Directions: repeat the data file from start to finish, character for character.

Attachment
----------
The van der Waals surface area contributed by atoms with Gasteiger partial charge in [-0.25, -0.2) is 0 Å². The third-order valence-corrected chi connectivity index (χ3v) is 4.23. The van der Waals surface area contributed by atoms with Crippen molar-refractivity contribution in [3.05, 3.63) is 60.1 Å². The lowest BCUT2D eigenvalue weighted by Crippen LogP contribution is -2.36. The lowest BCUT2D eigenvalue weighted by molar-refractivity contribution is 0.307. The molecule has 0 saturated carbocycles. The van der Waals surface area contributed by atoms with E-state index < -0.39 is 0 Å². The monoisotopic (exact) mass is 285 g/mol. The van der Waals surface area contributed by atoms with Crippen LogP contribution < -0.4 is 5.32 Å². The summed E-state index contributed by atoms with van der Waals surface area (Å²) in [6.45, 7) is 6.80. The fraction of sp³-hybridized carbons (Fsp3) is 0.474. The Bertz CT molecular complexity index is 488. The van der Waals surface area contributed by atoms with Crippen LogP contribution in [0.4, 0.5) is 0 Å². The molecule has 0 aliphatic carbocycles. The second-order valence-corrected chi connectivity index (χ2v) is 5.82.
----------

The van der Waals surface area contributed by atoms with Gasteiger partial charge in [-0.25, -0.2) is 0 Å². The third-order valence-corrected chi connectivity index (χ3v) is 4.23. The van der Waals surface area contributed by atoms with Crippen molar-refractivity contribution in [3.05, 3.63) is 60.1 Å². The lowest BCUT2D eigenvalue weighted by Crippen LogP contribution is -2.36. The lowest BCUT2D eigenvalue weighted by molar-refractivity contribution is 0.307. The molecule has 0 saturated carbocycles. The van der Waals surface area contributed by atoms with E-state index < -0.39 is 0 Å². The monoisotopic (exact) mass is 285 g/mol. The van der Waals surface area contributed by atoms with Crippen LogP contribution < -0.4 is 5.32 Å². The summed E-state index contributed by atoms with van der Waals surface area (Å²) in [6.45, 7) is 6.80. The fraction of sp³-hybridized carbons (Fsp3) is 0.474. The Bertz CT molecular complexity index is 488. The van der Waals surface area contributed by atoms with Crippen LogP contribution in [0.4, 0.5) is 0 Å². The molecule has 0 aliphatic carbocycles. The second-order valence-corrected chi connectivity index (χ2v) is 5.82.